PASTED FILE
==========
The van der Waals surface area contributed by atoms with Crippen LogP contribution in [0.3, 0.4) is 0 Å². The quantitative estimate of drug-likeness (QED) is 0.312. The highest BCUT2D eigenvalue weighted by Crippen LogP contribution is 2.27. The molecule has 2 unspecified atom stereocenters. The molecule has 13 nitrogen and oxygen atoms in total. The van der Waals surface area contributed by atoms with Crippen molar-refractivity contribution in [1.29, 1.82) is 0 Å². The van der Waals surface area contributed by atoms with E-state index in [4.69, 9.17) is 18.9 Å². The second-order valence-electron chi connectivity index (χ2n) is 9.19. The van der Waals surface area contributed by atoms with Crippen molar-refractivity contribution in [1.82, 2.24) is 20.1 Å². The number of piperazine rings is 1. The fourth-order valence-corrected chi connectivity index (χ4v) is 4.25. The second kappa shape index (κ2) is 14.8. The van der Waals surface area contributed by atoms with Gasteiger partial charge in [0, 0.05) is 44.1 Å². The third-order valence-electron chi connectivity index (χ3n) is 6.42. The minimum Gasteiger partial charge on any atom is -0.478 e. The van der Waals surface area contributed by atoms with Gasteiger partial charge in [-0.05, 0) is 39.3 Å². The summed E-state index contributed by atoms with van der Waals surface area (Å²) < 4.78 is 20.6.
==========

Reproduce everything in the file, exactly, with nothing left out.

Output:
The van der Waals surface area contributed by atoms with Crippen LogP contribution in [0.3, 0.4) is 0 Å². The quantitative estimate of drug-likeness (QED) is 0.312. The highest BCUT2D eigenvalue weighted by Crippen LogP contribution is 2.27. The molecule has 2 unspecified atom stereocenters. The molecule has 13 nitrogen and oxygen atoms in total. The van der Waals surface area contributed by atoms with Crippen molar-refractivity contribution in [1.29, 1.82) is 0 Å². The van der Waals surface area contributed by atoms with E-state index in [4.69, 9.17) is 18.9 Å². The second-order valence-electron chi connectivity index (χ2n) is 9.19. The van der Waals surface area contributed by atoms with Crippen molar-refractivity contribution in [1.82, 2.24) is 20.1 Å². The number of piperazine rings is 1. The fourth-order valence-corrected chi connectivity index (χ4v) is 4.25. The second kappa shape index (κ2) is 14.8. The van der Waals surface area contributed by atoms with Gasteiger partial charge in [0, 0.05) is 44.1 Å². The third-order valence-electron chi connectivity index (χ3n) is 6.42. The minimum Gasteiger partial charge on any atom is -0.478 e. The van der Waals surface area contributed by atoms with Gasteiger partial charge in [-0.05, 0) is 39.3 Å². The summed E-state index contributed by atoms with van der Waals surface area (Å²) < 4.78 is 20.6.